So far in 2014, U.S. exports are rising and global demand is continuing to drive up the cost of commodities—cheeses, in particular, have hit record highs. For example, the price of Chicago Mercantile Exchange block cheddar cheeses is typically below $2 per pound, but has already soared to more than $2.40 a pound in the first quarter of 2014. Of course, as the climate changes and the world struggles to feed its swelling population, global demand will continue to be a major factor in the cost of commodities.

Drought and Disease Continue to Spike Commodity Prices

Drought and disease have already made their mark on this year’s commodity prices. An outbreak of PEDv (porcine epidemic diarrhea virus), which kills whole litters of piglets, recently drove pork prices to record highs. Since it takes pigs about six months to grow to slaughter weight, it is estimated that the disease will most affect pork inventory this upcoming June through September.

The drought in Brazil has spiked the cost of coffee, sugar and soy products. Coffee has been particularly effected. A drought condition known as Coraçao Negro (“black heart”) causes the beans, which are normally green, to become black and shriveled, and has already been found in some of the drier, northern regions of the country. The effects of the drought are unlikely to reflect in 2014 wholesale coffee prices but are showing in commodity costs. It’s possible that commodity coffee future prices could rise to over $3 per pound if the August harvest in Brazil is poor. Drought in California has further raised the price of feed, which, in turn, is pushing more beef and dairy producers to slaughter their cattle rather than pay to feed them.

Beef Prices Will Continue to Soar

Drought has been wreaking havoc with the price of cattle feed such as corn and hay for the last several years. Dams have dried up, pastures have withered away and with the impossibly high cost of feed, many ranchers have been left with no other option than to liquidate their herds. As a result, the U.S. cattle supply is currently at the lowest level that it has been since 1951. In February of this year, the retail value of “all-fresh”USDA choice-grade beef jumped to a record $5.28 per pound. This same grade of beef cost $3.97 as recently as 2008. Even though conditions in some parts of the cattle producing regions of the U.S. improved in 2013, it is unlikely that the cost of beef will go down anytime soon. Many ranchers may not be in a position to increase their herd numbers after so much liquidation, and those that can still have to wait the two years that it takes to bring a calf to slaughter weight.

Restaurant operators know that food prices are anything but predictable. When spikes in commodity prices occur, the best you can do is have management strategies in place that will help you control your costs and retain your profit margins.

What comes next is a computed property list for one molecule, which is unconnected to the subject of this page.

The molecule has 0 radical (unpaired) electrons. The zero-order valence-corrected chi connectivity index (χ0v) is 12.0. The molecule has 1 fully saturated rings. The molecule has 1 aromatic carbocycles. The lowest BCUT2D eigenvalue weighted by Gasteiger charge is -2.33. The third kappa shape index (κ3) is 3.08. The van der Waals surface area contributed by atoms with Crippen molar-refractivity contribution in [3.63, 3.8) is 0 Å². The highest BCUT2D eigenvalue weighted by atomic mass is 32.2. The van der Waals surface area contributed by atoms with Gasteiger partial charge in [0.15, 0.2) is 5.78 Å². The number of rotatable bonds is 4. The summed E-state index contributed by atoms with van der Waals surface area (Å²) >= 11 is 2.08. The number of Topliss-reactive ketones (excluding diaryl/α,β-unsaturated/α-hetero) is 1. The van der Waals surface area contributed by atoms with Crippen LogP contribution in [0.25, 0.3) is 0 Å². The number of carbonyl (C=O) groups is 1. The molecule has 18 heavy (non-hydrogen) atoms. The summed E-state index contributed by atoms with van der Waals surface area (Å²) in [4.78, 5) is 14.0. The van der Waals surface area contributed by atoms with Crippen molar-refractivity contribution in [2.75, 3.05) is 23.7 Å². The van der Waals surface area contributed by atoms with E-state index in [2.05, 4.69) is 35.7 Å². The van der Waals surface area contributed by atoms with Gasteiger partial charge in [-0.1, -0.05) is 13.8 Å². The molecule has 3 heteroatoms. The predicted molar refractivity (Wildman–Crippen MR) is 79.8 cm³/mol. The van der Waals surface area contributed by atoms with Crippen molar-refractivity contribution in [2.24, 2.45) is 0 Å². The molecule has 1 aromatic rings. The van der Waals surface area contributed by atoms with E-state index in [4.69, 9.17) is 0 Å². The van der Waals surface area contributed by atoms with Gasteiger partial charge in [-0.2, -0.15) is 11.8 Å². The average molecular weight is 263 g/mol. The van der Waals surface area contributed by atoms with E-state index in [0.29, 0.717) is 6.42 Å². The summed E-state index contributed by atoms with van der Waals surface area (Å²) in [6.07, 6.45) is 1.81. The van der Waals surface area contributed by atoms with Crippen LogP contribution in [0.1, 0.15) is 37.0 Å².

Striking a Balance Between Inflated Food Costs and Menu Prices

May 15, 2012

Wholesale food prices rose by 8% in 2011, the highest rate of increase in a very long time.  Fortunately, that rate will slow this year with a projected 4% increase.  This is still high when compared to previous numbers, forcing owners to get creative when striving to maintain profit margins.  Add to these projections the fact that customers are being squeezed financially in other areas, and it is critically important to be able to ‘justify’ your higher prices.

 

Higher Prices Accepted at Restaurants

 

It helps that inflation rates at the grocery store have been higher than those at restaurants. Customers are intimately aware of the increases at the checkout counter, and aren’t surprised to see similar changes when looking at the menu.  Furthermore, they are willing to pay more for the implied value that comes when eating out.

 

It all comes down to the perceived worth of the service provided.  As long as operators deliver good value and communicate that value to their customers, a reasonable increase in price is acceptable.  Many restaurants are addressing the rise in prices proactively by letting their audience know in advance of the changes in the menu.

 

Strategies to get Patrons to Accept the Price Adjustments

 

Restaurateurs have several strategies they can employ to help their patrons manage their checks.  Adjusting the menu so that profitable items which haven’t seen much of a price increase are promoted, offering smaller portions at a lower price point, including a prix fixe menu and stressing the experience all help the customer feel that they received value.

 

While there isn’t much an owner can do to reduce the costs of supplies, improving décor and service helps to validate a check that is slightly higher.  Dining out provides customers with more than just a meal; it is a complete experience.  Your visitors should come away with the feeling that they got what they paid for.